(1) Universal Declaration of Human Rights, Dec. 10, 1948, art. 21, §3

Third objection:  I am free as long as I do not harm others.

Reply: In any case, everyone of our actions, even the most private, has an influence on society: to keep in good health, to enrich one's mind or to practise one's profession cannot but have good results; while laziness, deceit or theft cannot but have harmful results for our entourage.  Whether we want it or not, we are not autonomous individuals placed one beside another; we are members of the same society.

Fourth objection:  I am the sole judge of what is good or bad for me.

Reply: That is exactly what was said to the chemist by the man who poisoned himself three days later for not having listened to his advice...

Fifth objection:  If I must submit myself to a law, I am not free.

Reply: If laws did not exist in nature, man could construct nothing solid, everything would fall down.  It is by relying on the laws of gravity, or physics, etc. that man succeeds in constructing what he wants.  It is in so far as he submits to them that he makes use of his liberty.  It is through them that he is free to act.  The law is therefore the means of our liberty.  Without them - no liberty.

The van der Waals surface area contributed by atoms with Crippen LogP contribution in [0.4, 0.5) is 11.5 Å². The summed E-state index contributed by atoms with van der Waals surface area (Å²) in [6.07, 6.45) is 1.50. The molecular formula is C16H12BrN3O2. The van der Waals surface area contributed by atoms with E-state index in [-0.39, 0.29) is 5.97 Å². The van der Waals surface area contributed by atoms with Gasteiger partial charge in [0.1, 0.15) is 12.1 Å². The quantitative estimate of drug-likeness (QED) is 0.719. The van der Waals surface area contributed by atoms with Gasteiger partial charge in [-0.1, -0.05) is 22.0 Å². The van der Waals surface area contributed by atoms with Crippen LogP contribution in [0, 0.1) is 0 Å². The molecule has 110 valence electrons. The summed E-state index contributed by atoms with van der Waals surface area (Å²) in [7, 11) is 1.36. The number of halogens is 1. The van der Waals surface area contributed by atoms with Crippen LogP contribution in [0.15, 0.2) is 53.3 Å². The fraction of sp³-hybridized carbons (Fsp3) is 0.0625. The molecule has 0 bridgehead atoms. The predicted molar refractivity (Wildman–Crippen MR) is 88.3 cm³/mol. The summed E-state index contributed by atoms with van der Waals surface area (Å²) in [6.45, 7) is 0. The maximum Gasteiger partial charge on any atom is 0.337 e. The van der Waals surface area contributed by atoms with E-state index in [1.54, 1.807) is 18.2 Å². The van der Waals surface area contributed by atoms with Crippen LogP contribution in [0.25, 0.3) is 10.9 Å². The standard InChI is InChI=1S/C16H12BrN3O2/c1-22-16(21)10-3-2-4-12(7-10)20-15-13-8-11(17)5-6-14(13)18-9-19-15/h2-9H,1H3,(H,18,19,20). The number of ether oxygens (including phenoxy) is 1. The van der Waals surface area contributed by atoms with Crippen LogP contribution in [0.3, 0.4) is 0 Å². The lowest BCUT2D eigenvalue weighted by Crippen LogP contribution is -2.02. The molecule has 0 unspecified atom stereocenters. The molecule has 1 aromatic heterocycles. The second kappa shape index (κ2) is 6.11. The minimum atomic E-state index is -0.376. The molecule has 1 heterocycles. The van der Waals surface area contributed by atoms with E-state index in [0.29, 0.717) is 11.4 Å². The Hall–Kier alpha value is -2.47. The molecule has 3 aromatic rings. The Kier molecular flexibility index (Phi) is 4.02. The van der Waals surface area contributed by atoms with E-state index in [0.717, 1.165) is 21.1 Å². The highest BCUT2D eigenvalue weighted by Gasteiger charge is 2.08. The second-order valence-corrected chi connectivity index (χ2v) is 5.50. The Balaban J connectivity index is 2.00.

Sixth objection:  I find my happiness where I wish to.

Reply: The drug addict believes he find his happiness in drugs.  He actually finds a certain pleasure in them but he always finishes by finding unhappiness in them.  The happiness of man is in fact determined by his nature.  Man has the possibility of seeking happiness where he wants to but he has not that of finding it there because he cannot change his nature: drugs finally can only harm his physical constitution.


Freedom is then only a means to reach a good.  It is not an end in itself.  To confound physical liberty (liberty of movement), psychological liberty (free-will) and moral liberty is a mistake. Many distinctions must be made!  Liberty establishes Man's dignity when it is a question of moral liberty. To be able to adhere to what is good without being conditioned is indeed what differentiates man from the animal.  Freedom of movement and free-will alone - without moral liberty - give man the poossibility to adhere to what is good as well as to what is bad.  Human liberty does not have the power to render good by the simple fact that it desires it.  If we submit ourselves daily to the laws of gravity, of nutrition, of electricity, etc. why not submit ourselves too to the objective moral law?